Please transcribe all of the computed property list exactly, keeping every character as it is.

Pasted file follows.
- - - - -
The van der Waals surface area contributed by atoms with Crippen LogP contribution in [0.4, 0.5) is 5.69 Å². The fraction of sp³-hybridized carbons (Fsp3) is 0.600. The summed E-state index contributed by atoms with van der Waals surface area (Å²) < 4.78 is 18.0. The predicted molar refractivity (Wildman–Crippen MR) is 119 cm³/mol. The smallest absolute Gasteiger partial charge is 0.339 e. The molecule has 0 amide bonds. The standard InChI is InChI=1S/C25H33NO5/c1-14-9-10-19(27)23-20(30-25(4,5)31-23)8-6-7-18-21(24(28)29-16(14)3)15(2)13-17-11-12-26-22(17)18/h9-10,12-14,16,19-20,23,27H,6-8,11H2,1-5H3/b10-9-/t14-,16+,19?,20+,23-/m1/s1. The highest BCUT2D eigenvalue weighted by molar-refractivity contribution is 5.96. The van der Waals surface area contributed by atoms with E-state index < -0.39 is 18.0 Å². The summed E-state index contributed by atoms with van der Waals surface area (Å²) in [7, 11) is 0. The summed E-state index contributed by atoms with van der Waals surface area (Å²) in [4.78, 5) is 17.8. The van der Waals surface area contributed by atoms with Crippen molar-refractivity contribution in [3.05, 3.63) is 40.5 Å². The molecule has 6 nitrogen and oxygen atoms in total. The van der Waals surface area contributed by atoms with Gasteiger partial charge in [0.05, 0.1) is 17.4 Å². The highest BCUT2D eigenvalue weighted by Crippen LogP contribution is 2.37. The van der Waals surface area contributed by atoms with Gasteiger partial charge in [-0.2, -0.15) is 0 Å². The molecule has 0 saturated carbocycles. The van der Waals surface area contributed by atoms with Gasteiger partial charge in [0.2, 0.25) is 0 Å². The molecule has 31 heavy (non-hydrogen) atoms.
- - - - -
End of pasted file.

The van der Waals surface area contributed by atoms with Crippen LogP contribution in [0.4, 0.5) is 5.69 Å². The fraction of sp³-hybridized carbons (Fsp3) is 0.600. The summed E-state index contributed by atoms with van der Waals surface area (Å²) < 4.78 is 18.0. The predicted molar refractivity (Wildman–Crippen MR) is 119 cm³/mol. The smallest absolute Gasteiger partial charge is 0.339 e. The molecule has 0 amide bonds. The standard InChI is InChI=1S/C25H33NO5/c1-14-9-10-19(27)23-20(30-25(4,5)31-23)8-6-7-18-21(24(28)29-16(14)3)15(2)13-17-11-12-26-22(17)18/h9-10,12-14,16,19-20,23,27H,6-8,11H2,1-5H3/b10-9-/t14-,16+,19?,20+,23-/m1/s1. The highest BCUT2D eigenvalue weighted by molar-refractivity contribution is 5.96. The van der Waals surface area contributed by atoms with E-state index < -0.39 is 18.0 Å². The summed E-state index contributed by atoms with van der Waals surface area (Å²) in [7, 11) is 0. The summed E-state index contributed by atoms with van der Waals surface area (Å²) in [4.78, 5) is 17.8. The van der Waals surface area contributed by atoms with Crippen molar-refractivity contribution in [3.05, 3.63) is 40.5 Å². The molecule has 6 nitrogen and oxygen atoms in total. The van der Waals surface area contributed by atoms with Gasteiger partial charge in [0.05, 0.1) is 17.4 Å². The highest BCUT2D eigenvalue weighted by Crippen LogP contribution is 2.37. The van der Waals surface area contributed by atoms with Gasteiger partial charge in [-0.2, -0.15) is 0 Å². The molecule has 0 saturated carbocycles. The van der Waals surface area contributed by atoms with Gasteiger partial charge in [0.2, 0.25) is 0 Å². The molecule has 31 heavy (non-hydrogen) atoms.